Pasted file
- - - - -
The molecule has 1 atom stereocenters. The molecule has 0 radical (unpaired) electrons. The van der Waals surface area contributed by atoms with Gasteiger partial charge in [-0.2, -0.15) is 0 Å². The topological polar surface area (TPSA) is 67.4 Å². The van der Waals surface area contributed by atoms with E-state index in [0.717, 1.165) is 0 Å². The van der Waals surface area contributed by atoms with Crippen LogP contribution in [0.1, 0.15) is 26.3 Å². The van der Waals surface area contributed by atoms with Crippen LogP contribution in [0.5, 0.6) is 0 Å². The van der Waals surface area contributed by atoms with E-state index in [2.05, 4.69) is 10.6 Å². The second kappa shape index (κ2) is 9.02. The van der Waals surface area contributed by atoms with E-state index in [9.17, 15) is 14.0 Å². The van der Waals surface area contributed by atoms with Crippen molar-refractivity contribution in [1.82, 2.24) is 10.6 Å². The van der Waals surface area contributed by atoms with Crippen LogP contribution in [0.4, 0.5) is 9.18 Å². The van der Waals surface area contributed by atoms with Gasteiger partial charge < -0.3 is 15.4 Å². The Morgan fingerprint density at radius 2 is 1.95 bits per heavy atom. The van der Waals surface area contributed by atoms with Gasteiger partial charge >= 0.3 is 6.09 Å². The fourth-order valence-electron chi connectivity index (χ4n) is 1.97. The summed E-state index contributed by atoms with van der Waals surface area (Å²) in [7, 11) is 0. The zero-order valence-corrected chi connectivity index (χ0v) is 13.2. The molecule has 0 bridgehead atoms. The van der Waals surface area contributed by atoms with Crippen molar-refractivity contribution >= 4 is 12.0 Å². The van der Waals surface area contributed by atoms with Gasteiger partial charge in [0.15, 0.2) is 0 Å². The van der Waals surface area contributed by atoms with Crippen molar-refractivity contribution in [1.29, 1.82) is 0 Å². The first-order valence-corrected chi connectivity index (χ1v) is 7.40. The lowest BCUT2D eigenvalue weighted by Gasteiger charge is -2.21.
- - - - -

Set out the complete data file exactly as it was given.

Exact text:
The molecule has 1 atom stereocenters. The molecule has 0 radical (unpaired) electrons. The van der Waals surface area contributed by atoms with Gasteiger partial charge in [-0.2, -0.15) is 0 Å². The topological polar surface area (TPSA) is 67.4 Å². The van der Waals surface area contributed by atoms with E-state index in [0.717, 1.165) is 0 Å². The van der Waals surface area contributed by atoms with Crippen LogP contribution in [0.1, 0.15) is 26.3 Å². The van der Waals surface area contributed by atoms with Crippen LogP contribution in [0.5, 0.6) is 0 Å². The van der Waals surface area contributed by atoms with E-state index in [2.05, 4.69) is 10.6 Å². The second kappa shape index (κ2) is 9.02. The van der Waals surface area contributed by atoms with E-state index in [9.17, 15) is 14.0 Å². The van der Waals surface area contributed by atoms with Crippen molar-refractivity contribution in [1.82, 2.24) is 10.6 Å². The van der Waals surface area contributed by atoms with Crippen LogP contribution in [0.4, 0.5) is 9.18 Å². The van der Waals surface area contributed by atoms with Gasteiger partial charge < -0.3 is 15.4 Å². The Morgan fingerprint density at radius 2 is 1.95 bits per heavy atom. The van der Waals surface area contributed by atoms with Gasteiger partial charge >= 0.3 is 6.09 Å². The fourth-order valence-electron chi connectivity index (χ4n) is 1.97. The summed E-state index contributed by atoms with van der Waals surface area (Å²) in [7, 11) is 0. The zero-order valence-corrected chi connectivity index (χ0v) is 13.2. The molecule has 0 bridgehead atoms. The van der Waals surface area contributed by atoms with Crippen molar-refractivity contribution >= 4 is 12.0 Å². The van der Waals surface area contributed by atoms with Gasteiger partial charge in [0.15, 0.2) is 0 Å². The van der Waals surface area contributed by atoms with Crippen molar-refractivity contribution in [1.29, 1.82) is 0 Å². The first-order valence-corrected chi connectivity index (χ1v) is 7.40. The lowest BCUT2D eigenvalue weighted by Gasteiger charge is -2.21.